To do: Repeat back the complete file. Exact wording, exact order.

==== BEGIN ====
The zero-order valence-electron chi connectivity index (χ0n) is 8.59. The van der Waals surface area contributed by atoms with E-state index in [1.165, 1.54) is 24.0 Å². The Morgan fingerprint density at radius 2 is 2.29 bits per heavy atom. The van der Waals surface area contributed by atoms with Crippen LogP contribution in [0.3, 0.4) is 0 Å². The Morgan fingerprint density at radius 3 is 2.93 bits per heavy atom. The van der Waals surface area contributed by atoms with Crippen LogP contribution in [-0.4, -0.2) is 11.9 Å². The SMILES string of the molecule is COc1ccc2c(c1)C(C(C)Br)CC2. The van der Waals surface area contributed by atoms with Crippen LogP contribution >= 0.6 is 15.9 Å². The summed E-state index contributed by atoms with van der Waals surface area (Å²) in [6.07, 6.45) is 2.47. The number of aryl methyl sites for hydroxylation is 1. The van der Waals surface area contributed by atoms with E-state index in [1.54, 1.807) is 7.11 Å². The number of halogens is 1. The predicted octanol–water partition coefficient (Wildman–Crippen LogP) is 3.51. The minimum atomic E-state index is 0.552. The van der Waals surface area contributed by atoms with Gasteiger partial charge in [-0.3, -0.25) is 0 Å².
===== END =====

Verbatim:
The zero-order valence-electron chi connectivity index (χ0n) is 8.59. The van der Waals surface area contributed by atoms with E-state index in [1.165, 1.54) is 24.0 Å². The Morgan fingerprint density at radius 2 is 2.29 bits per heavy atom. The van der Waals surface area contributed by atoms with Crippen LogP contribution in [0.3, 0.4) is 0 Å². The Morgan fingerprint density at radius 3 is 2.93 bits per heavy atom. The van der Waals surface area contributed by atoms with Crippen LogP contribution in [-0.4, -0.2) is 11.9 Å². The SMILES string of the molecule is COc1ccc2c(c1)C(C(C)Br)CC2. The van der Waals surface area contributed by atoms with Crippen LogP contribution >= 0.6 is 15.9 Å². The summed E-state index contributed by atoms with van der Waals surface area (Å²) in [6.07, 6.45) is 2.47. The number of aryl methyl sites for hydroxylation is 1. The van der Waals surface area contributed by atoms with E-state index in [1.54, 1.807) is 7.11 Å². The number of halogens is 1. The predicted octanol–water partition coefficient (Wildman–Crippen LogP) is 3.51. The minimum atomic E-state index is 0.552. The van der Waals surface area contributed by atoms with Gasteiger partial charge in [-0.3, -0.25) is 0 Å².